As many as 38% of people worldwide, self-identify as having a food allergy or intolerance. Whether running a catered corporate meeting, a dining experience out on-the-town for visiting colleagues, or a large conference at a hotel, a lack of trust in the food reflects poorly on everyone and can end up alienating guests. From the event host, to the servers, to the dining venue, lack of trust bleeds into the entire event experience. Food safety is important because it saves lives, but consumer confidence is a critically important goal in it’s own right.
From a public health perspective, consumers need to be able to choose a healthy, diverse and economical diet, without having the added worry of food safety. In November 2015, 36% of consumers found allergy information on labels, menus, and from food servers to be confusing and difficult to understand. Another 21% thought they were being given conflicting information and 35% spotted errors on allergen information, which did not give them confidence in the venue.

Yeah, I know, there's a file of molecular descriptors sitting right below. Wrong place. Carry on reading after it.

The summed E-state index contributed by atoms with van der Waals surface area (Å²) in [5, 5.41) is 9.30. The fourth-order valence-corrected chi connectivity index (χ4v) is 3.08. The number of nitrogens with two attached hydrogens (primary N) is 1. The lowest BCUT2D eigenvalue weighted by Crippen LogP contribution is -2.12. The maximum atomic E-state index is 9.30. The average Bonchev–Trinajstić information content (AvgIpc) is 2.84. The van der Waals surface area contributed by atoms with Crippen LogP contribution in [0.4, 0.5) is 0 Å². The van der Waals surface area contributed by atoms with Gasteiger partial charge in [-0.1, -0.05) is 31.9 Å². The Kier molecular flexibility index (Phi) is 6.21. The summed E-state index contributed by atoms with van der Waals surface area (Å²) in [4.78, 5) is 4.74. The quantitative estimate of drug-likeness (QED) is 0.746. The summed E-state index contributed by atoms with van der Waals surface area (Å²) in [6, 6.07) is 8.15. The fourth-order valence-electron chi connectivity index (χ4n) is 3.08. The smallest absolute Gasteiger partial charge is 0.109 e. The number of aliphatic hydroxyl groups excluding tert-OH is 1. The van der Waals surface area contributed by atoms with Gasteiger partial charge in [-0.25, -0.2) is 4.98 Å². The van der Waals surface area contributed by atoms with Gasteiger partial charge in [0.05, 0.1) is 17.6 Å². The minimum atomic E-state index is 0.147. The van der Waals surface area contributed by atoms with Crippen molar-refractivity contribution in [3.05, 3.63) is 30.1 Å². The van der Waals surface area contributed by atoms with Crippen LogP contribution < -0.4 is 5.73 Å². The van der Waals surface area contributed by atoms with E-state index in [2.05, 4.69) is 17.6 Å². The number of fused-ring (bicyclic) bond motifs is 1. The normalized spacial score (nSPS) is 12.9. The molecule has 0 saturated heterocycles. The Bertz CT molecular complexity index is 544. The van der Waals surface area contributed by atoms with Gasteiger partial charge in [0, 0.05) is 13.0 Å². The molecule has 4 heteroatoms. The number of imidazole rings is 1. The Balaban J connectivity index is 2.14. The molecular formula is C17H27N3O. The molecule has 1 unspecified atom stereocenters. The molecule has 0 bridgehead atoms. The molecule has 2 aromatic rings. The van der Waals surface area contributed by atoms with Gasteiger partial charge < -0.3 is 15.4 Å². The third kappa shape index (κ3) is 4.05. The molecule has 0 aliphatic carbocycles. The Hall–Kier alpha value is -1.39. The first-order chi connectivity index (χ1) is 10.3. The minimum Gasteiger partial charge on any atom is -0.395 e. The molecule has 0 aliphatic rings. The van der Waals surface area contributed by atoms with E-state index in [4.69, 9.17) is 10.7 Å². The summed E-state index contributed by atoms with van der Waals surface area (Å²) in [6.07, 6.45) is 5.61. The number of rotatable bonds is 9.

Governments worldwide are working to meet consumer expectations for food safety and to strengthen public confidence. There’s no reason the world of meetings and events, or the food and beverage industry can’t lead the way, rather than trailing behind the movement. Food and beverage can conquer the challenge with more preparation, better planning, well- informed menu design, and well-trained educated staff.
By creating a clear menu and properly labeling food, guests will be able to trust what they are eating. Learn about guest needs ahead of time and create meals that are healthy, balanced, and delicious, rather than resorting to preparing what could seem like kitchen scraps for the guests with dietary restrictions. Train staff to understand that communicating intelligently with guests about dietary restrictions is an important part of the overall guest experience, not just the attendee dining experience. When we consider 38% of attendees have dietary restrictions and allergies, missing out on these opportunities can end up alienating guests, rather than impressing them.